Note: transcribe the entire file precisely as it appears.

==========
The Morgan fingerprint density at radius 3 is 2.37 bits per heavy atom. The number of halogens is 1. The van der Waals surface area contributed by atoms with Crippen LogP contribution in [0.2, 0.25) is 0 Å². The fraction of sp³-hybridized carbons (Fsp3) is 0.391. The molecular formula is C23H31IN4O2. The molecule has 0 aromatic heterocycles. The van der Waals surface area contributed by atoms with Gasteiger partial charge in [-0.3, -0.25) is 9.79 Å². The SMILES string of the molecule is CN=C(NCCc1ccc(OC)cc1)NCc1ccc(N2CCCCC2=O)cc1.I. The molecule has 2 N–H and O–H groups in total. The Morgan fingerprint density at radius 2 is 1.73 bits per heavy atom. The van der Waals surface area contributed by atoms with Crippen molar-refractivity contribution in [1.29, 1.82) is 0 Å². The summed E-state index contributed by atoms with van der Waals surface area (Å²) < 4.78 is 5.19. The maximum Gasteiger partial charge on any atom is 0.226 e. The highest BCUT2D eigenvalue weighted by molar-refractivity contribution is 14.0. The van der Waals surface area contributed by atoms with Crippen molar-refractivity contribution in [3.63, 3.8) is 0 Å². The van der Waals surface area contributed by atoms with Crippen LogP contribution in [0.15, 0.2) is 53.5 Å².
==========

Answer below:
The Morgan fingerprint density at radius 3 is 2.37 bits per heavy atom. The number of halogens is 1. The van der Waals surface area contributed by atoms with Crippen LogP contribution in [0.2, 0.25) is 0 Å². The fraction of sp³-hybridized carbons (Fsp3) is 0.391. The molecular formula is C23H31IN4O2. The molecule has 0 aromatic heterocycles. The van der Waals surface area contributed by atoms with Gasteiger partial charge in [-0.3, -0.25) is 9.79 Å². The SMILES string of the molecule is CN=C(NCCc1ccc(OC)cc1)NCc1ccc(N2CCCCC2=O)cc1.I. The molecule has 2 N–H and O–H groups in total. The Morgan fingerprint density at radius 2 is 1.73 bits per heavy atom. The van der Waals surface area contributed by atoms with Crippen molar-refractivity contribution in [1.29, 1.82) is 0 Å². The summed E-state index contributed by atoms with van der Waals surface area (Å²) < 4.78 is 5.19. The maximum Gasteiger partial charge on any atom is 0.226 e. The highest BCUT2D eigenvalue weighted by molar-refractivity contribution is 14.0. The van der Waals surface area contributed by atoms with Crippen molar-refractivity contribution in [3.63, 3.8) is 0 Å². The van der Waals surface area contributed by atoms with Crippen LogP contribution in [0.15, 0.2) is 53.5 Å².